Sometimes I dream of starring in the mail art equivalent of Chopped, where contestants try to best each other at creating envelopes out of the most unexpected things imaginable: opening their supply baskets to find, like, take-out menus and that strange pliable glue that kids would pull off magazines in the 90s. (Guilty as charged.)
I’m far from the most masterful crafter out there, but I’m very pleased with my latest accomplishment. With nothing more than a roll of wallpaper, some stickers, and tape, I’ve put together these very cool rainforest envelopes that are surprisingly strong and roomy. To really add an elegant touch to my outgoing mail, I’ve also mined (ha!) a damaged geology textbook for cool photographs of gems and crystalline structures.
If you, like me, have come into the possession of a wallpaper treasure trove from the Goodwill, read on to discover the challenges of working with this bizarre material. (Or you could just, you know, put it on your wall like normal people do.)
Everyone’s abuzz about pins these days–it feels like it’s 2003 again! As a lifelong brooch appreciator, I’m perfectly happy that these colorful little accessories are back in style and readily available. Enamel pins in particular may be all the rage, but I actually prefer the look of acrylic/resin ones myself: for whatever reason, they’re usually slightly larger and perfectly sized to fit on the lapel of a Peter Pan collar!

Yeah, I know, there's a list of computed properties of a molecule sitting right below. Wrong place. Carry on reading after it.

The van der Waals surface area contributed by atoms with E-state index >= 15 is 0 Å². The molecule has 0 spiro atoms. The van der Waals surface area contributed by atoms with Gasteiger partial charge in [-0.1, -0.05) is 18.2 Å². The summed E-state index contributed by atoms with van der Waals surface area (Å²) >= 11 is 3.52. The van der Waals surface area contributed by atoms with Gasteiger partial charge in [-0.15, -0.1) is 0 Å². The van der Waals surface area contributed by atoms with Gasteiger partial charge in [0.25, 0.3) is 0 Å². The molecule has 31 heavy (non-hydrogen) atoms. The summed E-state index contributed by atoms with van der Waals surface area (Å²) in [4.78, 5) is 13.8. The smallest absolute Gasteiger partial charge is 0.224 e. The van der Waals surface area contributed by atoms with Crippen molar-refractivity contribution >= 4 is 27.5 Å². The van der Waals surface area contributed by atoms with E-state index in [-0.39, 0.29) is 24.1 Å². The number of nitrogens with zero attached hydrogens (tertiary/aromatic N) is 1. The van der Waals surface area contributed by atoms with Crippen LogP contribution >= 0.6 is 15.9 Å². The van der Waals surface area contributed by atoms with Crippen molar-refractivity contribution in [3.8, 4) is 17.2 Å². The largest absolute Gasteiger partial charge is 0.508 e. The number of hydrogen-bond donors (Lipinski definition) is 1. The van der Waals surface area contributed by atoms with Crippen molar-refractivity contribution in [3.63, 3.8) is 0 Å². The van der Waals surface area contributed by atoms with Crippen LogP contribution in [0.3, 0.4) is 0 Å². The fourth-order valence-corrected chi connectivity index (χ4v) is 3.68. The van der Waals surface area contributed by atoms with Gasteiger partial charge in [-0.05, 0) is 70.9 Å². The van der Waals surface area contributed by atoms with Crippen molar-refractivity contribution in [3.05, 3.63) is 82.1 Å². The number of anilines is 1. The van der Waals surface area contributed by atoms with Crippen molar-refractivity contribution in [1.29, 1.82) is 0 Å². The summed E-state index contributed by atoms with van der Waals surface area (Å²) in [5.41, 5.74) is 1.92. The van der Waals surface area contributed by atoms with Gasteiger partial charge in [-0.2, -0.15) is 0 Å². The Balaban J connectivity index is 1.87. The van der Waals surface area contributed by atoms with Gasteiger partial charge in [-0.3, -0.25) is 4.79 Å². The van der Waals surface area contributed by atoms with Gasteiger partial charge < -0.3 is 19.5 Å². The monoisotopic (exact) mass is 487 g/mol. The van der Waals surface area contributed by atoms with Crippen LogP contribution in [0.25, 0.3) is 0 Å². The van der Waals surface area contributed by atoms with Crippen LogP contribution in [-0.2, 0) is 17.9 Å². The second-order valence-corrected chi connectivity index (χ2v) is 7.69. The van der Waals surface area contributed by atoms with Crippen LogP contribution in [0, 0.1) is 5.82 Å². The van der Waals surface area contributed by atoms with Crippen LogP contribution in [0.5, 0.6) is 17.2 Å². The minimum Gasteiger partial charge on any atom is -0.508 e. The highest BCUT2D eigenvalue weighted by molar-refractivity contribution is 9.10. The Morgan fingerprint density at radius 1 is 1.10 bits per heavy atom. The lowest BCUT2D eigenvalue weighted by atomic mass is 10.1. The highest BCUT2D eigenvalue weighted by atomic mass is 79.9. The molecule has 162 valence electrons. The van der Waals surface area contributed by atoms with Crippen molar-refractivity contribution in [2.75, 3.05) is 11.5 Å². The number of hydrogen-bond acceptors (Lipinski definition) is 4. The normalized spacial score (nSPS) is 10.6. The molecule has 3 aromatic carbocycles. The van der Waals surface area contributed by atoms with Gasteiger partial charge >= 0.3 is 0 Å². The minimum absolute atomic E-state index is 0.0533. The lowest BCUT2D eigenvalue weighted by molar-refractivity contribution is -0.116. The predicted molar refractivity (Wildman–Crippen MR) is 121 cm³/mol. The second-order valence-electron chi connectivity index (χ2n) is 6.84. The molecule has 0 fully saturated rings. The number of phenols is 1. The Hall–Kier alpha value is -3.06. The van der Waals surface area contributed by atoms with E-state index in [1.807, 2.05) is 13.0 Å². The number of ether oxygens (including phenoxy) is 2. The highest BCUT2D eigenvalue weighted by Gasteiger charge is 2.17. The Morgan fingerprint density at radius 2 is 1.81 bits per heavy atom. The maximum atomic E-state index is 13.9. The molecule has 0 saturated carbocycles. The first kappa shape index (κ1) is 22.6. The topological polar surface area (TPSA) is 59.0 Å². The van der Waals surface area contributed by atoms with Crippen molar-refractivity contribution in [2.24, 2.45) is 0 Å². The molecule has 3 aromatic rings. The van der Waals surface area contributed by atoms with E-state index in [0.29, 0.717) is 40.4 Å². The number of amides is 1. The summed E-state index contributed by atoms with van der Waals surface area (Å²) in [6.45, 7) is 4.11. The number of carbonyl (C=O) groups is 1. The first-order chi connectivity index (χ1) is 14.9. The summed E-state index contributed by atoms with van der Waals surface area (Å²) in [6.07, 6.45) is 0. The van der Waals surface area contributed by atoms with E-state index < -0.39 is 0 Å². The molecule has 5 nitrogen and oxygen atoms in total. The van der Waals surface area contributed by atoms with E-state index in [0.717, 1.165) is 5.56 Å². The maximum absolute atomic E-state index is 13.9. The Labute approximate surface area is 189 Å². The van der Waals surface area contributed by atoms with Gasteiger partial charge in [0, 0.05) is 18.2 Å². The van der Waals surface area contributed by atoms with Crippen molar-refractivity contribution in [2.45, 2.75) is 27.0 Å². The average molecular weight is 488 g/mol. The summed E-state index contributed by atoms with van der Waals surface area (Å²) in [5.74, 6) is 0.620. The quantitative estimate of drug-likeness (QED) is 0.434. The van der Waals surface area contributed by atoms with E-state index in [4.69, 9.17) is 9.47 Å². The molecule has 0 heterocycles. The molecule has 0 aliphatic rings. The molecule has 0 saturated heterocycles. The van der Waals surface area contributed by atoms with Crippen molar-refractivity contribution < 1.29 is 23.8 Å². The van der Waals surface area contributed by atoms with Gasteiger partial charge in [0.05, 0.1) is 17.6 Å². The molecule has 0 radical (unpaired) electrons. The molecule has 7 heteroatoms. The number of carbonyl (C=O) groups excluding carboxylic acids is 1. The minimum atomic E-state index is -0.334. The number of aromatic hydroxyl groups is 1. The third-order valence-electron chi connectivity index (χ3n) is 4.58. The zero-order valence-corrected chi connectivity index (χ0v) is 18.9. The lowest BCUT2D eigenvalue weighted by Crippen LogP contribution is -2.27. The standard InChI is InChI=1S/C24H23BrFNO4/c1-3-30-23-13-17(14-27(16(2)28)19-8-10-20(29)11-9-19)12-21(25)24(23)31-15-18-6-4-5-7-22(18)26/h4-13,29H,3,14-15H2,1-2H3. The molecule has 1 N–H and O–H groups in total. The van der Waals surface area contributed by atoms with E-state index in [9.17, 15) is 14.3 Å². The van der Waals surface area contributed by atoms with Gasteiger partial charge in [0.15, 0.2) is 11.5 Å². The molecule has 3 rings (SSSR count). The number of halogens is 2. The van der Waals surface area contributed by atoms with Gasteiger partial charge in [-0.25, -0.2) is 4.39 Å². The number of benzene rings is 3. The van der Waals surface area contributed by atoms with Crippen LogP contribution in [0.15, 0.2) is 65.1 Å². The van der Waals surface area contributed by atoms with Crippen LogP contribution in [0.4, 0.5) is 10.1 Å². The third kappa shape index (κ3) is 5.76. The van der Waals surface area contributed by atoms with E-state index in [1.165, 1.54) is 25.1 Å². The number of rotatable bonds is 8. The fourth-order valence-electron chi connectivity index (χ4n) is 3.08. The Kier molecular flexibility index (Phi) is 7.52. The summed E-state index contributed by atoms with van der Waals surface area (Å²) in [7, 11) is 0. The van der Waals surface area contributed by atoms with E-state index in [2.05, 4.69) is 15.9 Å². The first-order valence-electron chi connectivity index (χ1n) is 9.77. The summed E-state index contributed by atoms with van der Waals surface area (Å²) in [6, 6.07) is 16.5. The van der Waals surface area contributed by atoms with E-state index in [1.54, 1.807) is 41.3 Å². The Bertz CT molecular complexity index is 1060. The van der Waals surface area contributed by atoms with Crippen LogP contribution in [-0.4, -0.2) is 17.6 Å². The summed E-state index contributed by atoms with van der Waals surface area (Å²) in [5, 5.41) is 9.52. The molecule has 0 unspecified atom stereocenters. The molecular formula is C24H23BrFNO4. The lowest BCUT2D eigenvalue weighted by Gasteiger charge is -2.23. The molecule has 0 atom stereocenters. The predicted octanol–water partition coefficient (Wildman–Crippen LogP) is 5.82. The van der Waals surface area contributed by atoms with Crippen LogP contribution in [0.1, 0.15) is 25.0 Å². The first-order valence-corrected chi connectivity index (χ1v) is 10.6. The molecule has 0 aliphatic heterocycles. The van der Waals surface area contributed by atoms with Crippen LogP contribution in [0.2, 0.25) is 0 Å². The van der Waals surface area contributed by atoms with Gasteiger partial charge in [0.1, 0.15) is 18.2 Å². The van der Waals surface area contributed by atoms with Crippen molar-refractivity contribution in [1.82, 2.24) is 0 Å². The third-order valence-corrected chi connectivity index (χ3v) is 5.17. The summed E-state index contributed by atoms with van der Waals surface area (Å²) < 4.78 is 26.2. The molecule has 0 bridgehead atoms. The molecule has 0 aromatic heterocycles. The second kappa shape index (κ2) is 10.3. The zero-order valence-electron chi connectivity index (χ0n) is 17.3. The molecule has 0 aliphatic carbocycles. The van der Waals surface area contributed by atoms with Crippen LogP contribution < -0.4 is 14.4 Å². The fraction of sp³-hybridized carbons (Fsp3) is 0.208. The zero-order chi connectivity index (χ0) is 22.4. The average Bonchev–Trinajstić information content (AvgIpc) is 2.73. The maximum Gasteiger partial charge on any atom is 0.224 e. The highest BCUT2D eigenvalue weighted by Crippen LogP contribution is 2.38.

One creator of pretty laser-cut pins is the lovely Unicorn Crafts, a California-based designer who makes whimsical jewelry and accessories that are perfect for a fairy-tale dreamer like me. While browsing her wares on Instagram, I encountered this incredible mermaid pin (who’s even hugging a tiny octopus!) and knew we were meant to be. Come and marvel along with me as I open up this candy-colored mailing and the sweet siren it contained!